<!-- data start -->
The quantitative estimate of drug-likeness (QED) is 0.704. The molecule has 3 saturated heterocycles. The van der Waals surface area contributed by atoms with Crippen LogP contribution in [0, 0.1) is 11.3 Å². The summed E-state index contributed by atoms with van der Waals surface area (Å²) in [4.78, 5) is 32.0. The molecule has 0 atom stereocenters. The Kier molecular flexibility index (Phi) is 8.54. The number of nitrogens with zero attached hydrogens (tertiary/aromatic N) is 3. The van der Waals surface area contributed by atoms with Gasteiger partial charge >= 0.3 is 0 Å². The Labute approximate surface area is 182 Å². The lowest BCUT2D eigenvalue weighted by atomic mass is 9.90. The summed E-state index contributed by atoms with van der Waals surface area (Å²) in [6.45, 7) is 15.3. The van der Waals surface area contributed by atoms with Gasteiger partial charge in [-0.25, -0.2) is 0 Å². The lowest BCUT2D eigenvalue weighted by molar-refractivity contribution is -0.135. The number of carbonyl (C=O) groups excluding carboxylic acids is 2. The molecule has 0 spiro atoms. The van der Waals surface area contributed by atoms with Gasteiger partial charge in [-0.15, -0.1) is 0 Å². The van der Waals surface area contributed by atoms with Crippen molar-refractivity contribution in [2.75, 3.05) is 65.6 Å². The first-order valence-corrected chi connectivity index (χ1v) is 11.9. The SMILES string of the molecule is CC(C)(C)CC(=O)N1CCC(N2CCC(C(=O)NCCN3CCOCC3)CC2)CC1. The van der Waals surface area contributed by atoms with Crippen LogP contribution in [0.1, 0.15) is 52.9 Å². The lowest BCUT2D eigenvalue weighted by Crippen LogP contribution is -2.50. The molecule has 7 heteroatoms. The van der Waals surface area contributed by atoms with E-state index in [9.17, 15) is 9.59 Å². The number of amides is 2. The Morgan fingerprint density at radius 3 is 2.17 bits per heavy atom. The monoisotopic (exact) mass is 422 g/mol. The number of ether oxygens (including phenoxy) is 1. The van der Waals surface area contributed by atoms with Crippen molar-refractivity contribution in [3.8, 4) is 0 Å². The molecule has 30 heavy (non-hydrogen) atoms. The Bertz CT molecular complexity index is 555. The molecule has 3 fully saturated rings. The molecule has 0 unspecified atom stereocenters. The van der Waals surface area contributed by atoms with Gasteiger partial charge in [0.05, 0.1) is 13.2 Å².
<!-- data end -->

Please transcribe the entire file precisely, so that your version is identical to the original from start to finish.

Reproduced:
The quantitative estimate of drug-likeness (QED) is 0.704. The molecule has 3 saturated heterocycles. The van der Waals surface area contributed by atoms with Crippen LogP contribution in [0, 0.1) is 11.3 Å². The summed E-state index contributed by atoms with van der Waals surface area (Å²) in [4.78, 5) is 32.0. The molecule has 0 atom stereocenters. The Kier molecular flexibility index (Phi) is 8.54. The number of nitrogens with zero attached hydrogens (tertiary/aromatic N) is 3. The van der Waals surface area contributed by atoms with Gasteiger partial charge >= 0.3 is 0 Å². The Labute approximate surface area is 182 Å². The lowest BCUT2D eigenvalue weighted by atomic mass is 9.90. The summed E-state index contributed by atoms with van der Waals surface area (Å²) in [6.45, 7) is 15.3. The van der Waals surface area contributed by atoms with Gasteiger partial charge in [-0.25, -0.2) is 0 Å². The lowest BCUT2D eigenvalue weighted by molar-refractivity contribution is -0.135. The number of carbonyl (C=O) groups excluding carboxylic acids is 2. The molecule has 0 spiro atoms. The van der Waals surface area contributed by atoms with Gasteiger partial charge in [-0.15, -0.1) is 0 Å². The van der Waals surface area contributed by atoms with Crippen molar-refractivity contribution in [2.75, 3.05) is 65.6 Å². The first-order valence-corrected chi connectivity index (χ1v) is 11.9. The SMILES string of the molecule is CC(C)(C)CC(=O)N1CCC(N2CCC(C(=O)NCCN3CCOCC3)CC2)CC1. The van der Waals surface area contributed by atoms with Crippen LogP contribution in [0.1, 0.15) is 52.9 Å². The lowest BCUT2D eigenvalue weighted by Crippen LogP contribution is -2.50. The molecule has 7 heteroatoms. The van der Waals surface area contributed by atoms with E-state index in [9.17, 15) is 9.59 Å². The number of amides is 2. The Morgan fingerprint density at radius 3 is 2.17 bits per heavy atom. The monoisotopic (exact) mass is 422 g/mol. The number of ether oxygens (including phenoxy) is 1. The van der Waals surface area contributed by atoms with Crippen molar-refractivity contribution in [3.8, 4) is 0 Å². The molecule has 30 heavy (non-hydrogen) atoms. The Bertz CT molecular complexity index is 555. The molecule has 3 fully saturated rings. The molecule has 0 unspecified atom stereocenters. The van der Waals surface area contributed by atoms with Gasteiger partial charge in [0.05, 0.1) is 13.2 Å².